Family / Kids

The Milestone of the Front Seat

Sitting in the front seat of the car was never all that when I was a kid. It was just another place to sit. The view may have been unobstructed up front, but frankly I preferred the back. Before you go where I’ve already gone – before you make some crack about liking it in the rear, it just so happened that I liked sitting in the back seat where I was out of view of the driver. There was a sort of privacy I appreciated while the driver kept his or her eyes on the road. It was spacious, too. I could stretch out in the back without being restricted by those pesky seatbelts. The front seat had little to offer.

Today the front seat has a much greater appeal. The difference between front seat and back seat is monumental to a child. For most of childhood, kids can only imagine what it might be like up front in what seems like a car-cockpit surrounded by controls and displays. From GPS maps to digital radio/CD/DVD controls to buttons with functionality I have yet to discover, the front seat is an interactive wonderland. And even more than that, it’s off limits. No child left behind does not apply in the car where a child must remain behind until they are 4’9” or 13 years old. The front seat is strictly adults-only.

Asher is not yet 13, but he is 4’9”. As he approached this height, he made more and more inquiries about that passenger seat. He wanted to know when exactly he would be promoted to the first row of the minivan. After some discussion about the overall safety of sitting in the back seat regardless of age or height, we agreed that if the journey is short, and if I was feeling generous, I would invite him to the front.

It wasn’t long after that conversation that I kept my word and asked him if he wanted to sit in the front seat. I wasn’t half way through the question before he practically jumped from the back seat and buckled himself in as if he had been practicing for ages.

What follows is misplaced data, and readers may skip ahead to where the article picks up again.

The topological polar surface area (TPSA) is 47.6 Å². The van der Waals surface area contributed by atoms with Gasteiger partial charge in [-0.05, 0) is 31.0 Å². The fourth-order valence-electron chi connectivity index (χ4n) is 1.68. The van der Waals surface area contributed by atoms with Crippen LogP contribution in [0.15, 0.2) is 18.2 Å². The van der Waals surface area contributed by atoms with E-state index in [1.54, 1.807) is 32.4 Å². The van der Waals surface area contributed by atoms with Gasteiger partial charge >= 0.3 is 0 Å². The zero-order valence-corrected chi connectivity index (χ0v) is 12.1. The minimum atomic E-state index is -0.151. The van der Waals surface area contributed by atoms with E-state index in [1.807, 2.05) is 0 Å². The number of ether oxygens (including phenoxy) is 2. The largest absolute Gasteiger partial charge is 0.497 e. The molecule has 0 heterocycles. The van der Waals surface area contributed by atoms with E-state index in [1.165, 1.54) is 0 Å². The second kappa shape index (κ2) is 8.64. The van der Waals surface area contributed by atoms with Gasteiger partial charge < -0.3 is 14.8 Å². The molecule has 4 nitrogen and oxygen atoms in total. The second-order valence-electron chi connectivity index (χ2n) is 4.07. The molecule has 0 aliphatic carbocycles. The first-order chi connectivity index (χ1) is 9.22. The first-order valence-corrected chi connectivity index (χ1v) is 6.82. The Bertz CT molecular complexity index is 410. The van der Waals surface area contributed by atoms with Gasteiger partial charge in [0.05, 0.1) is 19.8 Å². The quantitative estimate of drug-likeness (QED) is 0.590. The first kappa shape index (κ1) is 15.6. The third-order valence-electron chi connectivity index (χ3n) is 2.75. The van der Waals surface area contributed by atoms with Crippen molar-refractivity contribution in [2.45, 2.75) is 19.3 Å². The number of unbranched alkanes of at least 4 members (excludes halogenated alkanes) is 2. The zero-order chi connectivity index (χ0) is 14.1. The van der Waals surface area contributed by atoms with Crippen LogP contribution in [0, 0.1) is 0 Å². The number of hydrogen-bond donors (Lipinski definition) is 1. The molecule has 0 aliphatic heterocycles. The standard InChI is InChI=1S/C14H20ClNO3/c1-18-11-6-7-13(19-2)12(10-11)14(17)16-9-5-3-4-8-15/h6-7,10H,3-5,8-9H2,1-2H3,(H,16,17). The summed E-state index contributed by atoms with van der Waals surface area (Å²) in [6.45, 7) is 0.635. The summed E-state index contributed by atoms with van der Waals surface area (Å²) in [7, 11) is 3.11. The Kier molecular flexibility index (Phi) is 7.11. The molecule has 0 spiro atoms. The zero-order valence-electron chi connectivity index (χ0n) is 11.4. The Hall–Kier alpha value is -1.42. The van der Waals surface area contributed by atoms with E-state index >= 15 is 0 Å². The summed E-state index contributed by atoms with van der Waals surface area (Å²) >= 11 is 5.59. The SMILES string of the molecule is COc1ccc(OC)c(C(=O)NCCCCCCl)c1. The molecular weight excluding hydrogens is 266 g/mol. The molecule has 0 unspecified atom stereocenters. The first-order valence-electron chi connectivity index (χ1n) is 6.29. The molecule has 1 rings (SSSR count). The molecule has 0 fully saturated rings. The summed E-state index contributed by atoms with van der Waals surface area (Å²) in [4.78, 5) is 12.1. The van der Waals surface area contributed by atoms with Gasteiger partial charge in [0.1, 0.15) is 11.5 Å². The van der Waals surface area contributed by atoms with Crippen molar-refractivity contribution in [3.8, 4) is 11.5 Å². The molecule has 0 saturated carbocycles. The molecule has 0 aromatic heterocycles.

“What’s this?” he asked reaching over to the hazard light button. Fair enough it being a triangular bull’s eye of sorts, but I had to lay down the law. He needed to learn that the dashboard was not an electronic play station.

“Don’t touch, please. Just because you’re in the front seat, that doesn’t give you license to touch everything – especially if you don’t know what it is.”

He nodded as he fully accepted the conditions of the front seat, and I saw that he didn’t just want to sit in the front seat, he wants to belong in the front seat. I watched him settle into this new spot. He studied all the buttons and dials and resisted the urge to fiddle with everything. I was surprised how well he filled out the chair. He did look like he belonged.

What I didn’t anticipate when I gifted Asher with this new privilege was that he was more prepared to reach this milestone than I was. I didn’t realize that I would see him differently the moment my 11-year-old buckled in next to me. He fit there. He didn’t look like a child playing grown-up, like Edith Ann in the rocking chair. He just fit.

edith-ann1In an instant, I saw in his face the man my son was quickly becoming. I blinked, and that man was gone, but I realized at that moment that it wouldn’t be long before I’d see him again.

It occurred to me that there were fewer and fewer milestones these days to check off a list, like rolling over, walking, eating solid food, talking. At this point, his development is slow and steady and sneaks up on me at times like this when I’m not expecting it. He surprises me with sneak peeks of adulthood.

Before starting the car, I caught his eye and gave him a smile. “What do you think?” I asked. “It’s cool,” he said trying not to sound overly excited. “Yeah, it’s pretty cool that you’re up here with me,” I said also trying not to sound overly excited.

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  1. Oh I still remember those days and what a celebratory day it was in the life of my girls. They had to wait until they were 13, however, because of their height but you can bet on their birthday it’s where they were sitting gleaming!

    • Deborah Goldstein says:

      So sweet, Julene! I had no idea it would be such a momentous occasion. The thought of him driving, however…THAT makes me feel more than a little queasy!

  2. Vikki Reich says:

    I enjoy having my son in the front seat. It feels like we are co-conspirators.

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